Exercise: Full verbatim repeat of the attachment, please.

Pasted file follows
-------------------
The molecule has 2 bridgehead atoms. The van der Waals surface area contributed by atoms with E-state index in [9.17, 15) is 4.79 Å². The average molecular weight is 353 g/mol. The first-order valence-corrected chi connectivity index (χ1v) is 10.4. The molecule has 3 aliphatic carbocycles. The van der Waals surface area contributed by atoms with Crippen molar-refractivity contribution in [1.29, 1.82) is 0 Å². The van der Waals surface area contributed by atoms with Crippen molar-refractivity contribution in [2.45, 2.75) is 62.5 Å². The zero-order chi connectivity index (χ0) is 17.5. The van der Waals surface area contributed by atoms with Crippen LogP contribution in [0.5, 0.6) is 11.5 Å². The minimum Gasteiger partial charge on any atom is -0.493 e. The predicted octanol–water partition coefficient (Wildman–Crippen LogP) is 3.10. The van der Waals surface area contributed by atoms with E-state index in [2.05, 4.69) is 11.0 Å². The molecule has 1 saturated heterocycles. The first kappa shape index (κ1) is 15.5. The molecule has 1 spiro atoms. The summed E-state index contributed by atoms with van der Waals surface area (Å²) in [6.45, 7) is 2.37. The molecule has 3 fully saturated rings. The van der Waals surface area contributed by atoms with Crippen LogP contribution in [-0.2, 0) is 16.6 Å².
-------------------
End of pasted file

The molecule has 2 bridgehead atoms. The van der Waals surface area contributed by atoms with E-state index in [9.17, 15) is 4.79 Å². The average molecular weight is 353 g/mol. The first-order valence-corrected chi connectivity index (χ1v) is 10.4. The molecule has 3 aliphatic carbocycles. The van der Waals surface area contributed by atoms with Crippen molar-refractivity contribution in [1.29, 1.82) is 0 Å². The van der Waals surface area contributed by atoms with Crippen molar-refractivity contribution in [2.45, 2.75) is 62.5 Å². The zero-order chi connectivity index (χ0) is 17.5. The van der Waals surface area contributed by atoms with Crippen LogP contribution in [0.5, 0.6) is 11.5 Å². The minimum Gasteiger partial charge on any atom is -0.493 e. The predicted octanol–water partition coefficient (Wildman–Crippen LogP) is 3.10. The van der Waals surface area contributed by atoms with E-state index in [2.05, 4.69) is 11.0 Å². The molecule has 1 saturated heterocycles. The first kappa shape index (κ1) is 15.5. The molecule has 1 spiro atoms. The summed E-state index contributed by atoms with van der Waals surface area (Å²) in [6.45, 7) is 2.37. The molecule has 3 fully saturated rings. The van der Waals surface area contributed by atoms with Crippen LogP contribution in [-0.2, 0) is 16.6 Å².